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NHS: Race and Equality

Volume 715: debated on Wednesday 16 December 2009

Questions

Asked by

To ask Her Majesty's Government how many NHS organisations have not met their obligations under the Race Relations Act 1976 and the Equality Act 2006; and what action they propose in that regard. [HL531]

The department does not centrally hold data on how many National Health Service organisations meet their obligations to eliminate discrimination, and promote equality of opportunity and good relations under the Race Relations Act 1976 and the Equality Act 2006.

The department does not performance manage the NHS; this responsibility falls to strategic health authorities (SHAs), the majority of which have assurance systems in place for their trust's levels of compliance.

Because of the different approaches currently taken in each SHA, it is not possible to aggregate local evidence into a comprehensive national picture. Whole NHS evaluation of content, scope and quality of compliance would be costly and time-consuming, drawing resources away from other work including service delivery.

Delivering equality in relation to patients, the public and staff is central to the work of the department, the NHS and social care.

All NHS organisations must have due regard to the NHS Constitution, which puts equality at the heart, requiring the provision of “a comprehensive service, available to all irrespective of their belief.” The Constitution clearly sets out that all staff should be “treated fairly, equally and free from discrimination.”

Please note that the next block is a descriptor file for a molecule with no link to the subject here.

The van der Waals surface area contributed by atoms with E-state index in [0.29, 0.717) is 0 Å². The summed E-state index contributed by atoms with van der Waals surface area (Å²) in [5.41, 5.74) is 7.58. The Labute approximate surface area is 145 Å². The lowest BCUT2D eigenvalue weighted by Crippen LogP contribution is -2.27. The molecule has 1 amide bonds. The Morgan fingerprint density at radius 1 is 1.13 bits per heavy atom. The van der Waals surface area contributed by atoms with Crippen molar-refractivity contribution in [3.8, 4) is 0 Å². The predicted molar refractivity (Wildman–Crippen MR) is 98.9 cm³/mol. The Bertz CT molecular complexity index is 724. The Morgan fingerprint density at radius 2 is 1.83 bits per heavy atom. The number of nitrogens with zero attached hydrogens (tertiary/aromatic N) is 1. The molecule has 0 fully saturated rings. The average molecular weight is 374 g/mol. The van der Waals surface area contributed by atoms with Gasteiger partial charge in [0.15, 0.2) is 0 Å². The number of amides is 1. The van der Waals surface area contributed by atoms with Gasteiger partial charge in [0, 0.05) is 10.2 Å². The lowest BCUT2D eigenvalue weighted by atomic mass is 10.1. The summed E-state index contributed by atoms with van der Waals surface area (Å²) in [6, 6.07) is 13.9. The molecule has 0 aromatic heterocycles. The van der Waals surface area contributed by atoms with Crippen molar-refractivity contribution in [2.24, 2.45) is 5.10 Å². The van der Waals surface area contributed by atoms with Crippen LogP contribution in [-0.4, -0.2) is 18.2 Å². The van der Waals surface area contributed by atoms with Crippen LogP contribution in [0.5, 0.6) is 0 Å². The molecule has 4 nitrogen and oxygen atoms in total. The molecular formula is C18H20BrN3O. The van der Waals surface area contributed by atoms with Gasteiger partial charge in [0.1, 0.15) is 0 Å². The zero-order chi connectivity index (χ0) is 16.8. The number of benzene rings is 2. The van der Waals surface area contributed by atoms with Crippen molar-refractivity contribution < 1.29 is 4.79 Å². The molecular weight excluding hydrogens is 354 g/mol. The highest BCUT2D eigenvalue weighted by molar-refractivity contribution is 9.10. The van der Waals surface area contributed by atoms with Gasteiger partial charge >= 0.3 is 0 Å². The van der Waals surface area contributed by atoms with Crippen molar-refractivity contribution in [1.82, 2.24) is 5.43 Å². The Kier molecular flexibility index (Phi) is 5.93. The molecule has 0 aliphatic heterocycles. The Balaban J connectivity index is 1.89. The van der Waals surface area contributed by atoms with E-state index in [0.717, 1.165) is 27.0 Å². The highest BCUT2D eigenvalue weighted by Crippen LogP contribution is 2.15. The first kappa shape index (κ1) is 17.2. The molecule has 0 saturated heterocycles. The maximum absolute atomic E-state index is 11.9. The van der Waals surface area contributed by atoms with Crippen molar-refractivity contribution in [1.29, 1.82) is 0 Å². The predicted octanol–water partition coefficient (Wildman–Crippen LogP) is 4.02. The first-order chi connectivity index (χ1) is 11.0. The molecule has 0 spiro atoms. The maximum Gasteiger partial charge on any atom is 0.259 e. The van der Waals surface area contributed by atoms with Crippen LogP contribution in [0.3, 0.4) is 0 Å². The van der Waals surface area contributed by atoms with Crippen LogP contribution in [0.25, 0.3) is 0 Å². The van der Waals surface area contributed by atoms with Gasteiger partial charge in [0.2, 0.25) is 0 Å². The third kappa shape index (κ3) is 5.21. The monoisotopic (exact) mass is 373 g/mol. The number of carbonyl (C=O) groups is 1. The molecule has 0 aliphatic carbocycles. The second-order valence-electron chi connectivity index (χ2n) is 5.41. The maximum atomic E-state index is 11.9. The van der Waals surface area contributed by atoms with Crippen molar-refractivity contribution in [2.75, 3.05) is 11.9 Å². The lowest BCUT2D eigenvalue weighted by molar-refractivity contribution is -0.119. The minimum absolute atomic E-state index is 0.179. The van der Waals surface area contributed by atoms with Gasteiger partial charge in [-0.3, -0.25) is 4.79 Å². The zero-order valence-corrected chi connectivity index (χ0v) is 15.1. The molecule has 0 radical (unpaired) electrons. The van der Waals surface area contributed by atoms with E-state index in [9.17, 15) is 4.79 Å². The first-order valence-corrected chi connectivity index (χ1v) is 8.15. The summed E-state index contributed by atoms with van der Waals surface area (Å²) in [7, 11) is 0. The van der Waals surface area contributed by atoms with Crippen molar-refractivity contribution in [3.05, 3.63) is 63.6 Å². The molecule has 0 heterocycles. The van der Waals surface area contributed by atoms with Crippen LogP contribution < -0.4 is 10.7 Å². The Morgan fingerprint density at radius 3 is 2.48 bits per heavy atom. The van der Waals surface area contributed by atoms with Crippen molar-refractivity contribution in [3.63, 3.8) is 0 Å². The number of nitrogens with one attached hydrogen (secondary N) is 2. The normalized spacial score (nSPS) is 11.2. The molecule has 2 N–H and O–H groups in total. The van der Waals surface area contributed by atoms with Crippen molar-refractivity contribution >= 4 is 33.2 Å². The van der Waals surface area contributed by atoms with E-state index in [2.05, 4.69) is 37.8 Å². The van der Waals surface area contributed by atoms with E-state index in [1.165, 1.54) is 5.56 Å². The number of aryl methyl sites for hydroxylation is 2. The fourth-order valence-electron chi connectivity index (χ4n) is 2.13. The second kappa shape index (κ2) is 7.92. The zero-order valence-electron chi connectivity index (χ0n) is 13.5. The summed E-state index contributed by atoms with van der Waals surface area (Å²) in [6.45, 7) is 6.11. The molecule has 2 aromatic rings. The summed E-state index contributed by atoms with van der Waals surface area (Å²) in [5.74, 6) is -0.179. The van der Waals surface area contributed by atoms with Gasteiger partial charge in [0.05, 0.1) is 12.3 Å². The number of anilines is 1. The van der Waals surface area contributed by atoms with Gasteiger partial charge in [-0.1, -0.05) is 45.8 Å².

To drive up equality performance in the NHS the department has recently established the NHS Equality and Diversity Council, chaired by the NHS Chief Executive, David Nicholson.

Asked by

To ask Her Majesty's Government what progress they have made in appointing black and minority ethnic staff to senior positions in the National Health Service; and what initiatives are being pursued to increase the number of such staff in such positions. [HL534]

The department does not appoint staff to positions within the National Health Service, as this is the responsibility of individual organisations and trusts.

The department supports the NHS to operate as an employer of choice, attracting, recruiting and retaining the best talent from all communities.

All NHS organisations must have due regard to the NHS Constitution, which puts equality at its heart. The Constitution clearly sets out that staff should “be treated fairly, equally and free from discrimination.”

The newly formed NHS Equality and Diversity Council, chaired by David Nicholson the Chief Executive of the NHS, will be championing equality in the NHS and seeking assurances on future progress.

The department funds the NHS Institute for Innovation and Improvement to run programmes to support black and minority ethnic staff to improve their career prospects, such as Breaking Through and Top Talent. These aim to identify and support NHS staff from black and minority ethnic backgrounds, who have talent and potential, to develop their careers in the NHS, possibly successfully competing for senior leadership roles. With the NHS Institute, the Kings Fund runs a Transformational Leadership Programme aimed at increasing black and minority executive membership of NHS Boards.

The National Leadership Council supports and develops people in leadership roles across the NHS with a priority focus on inclusion.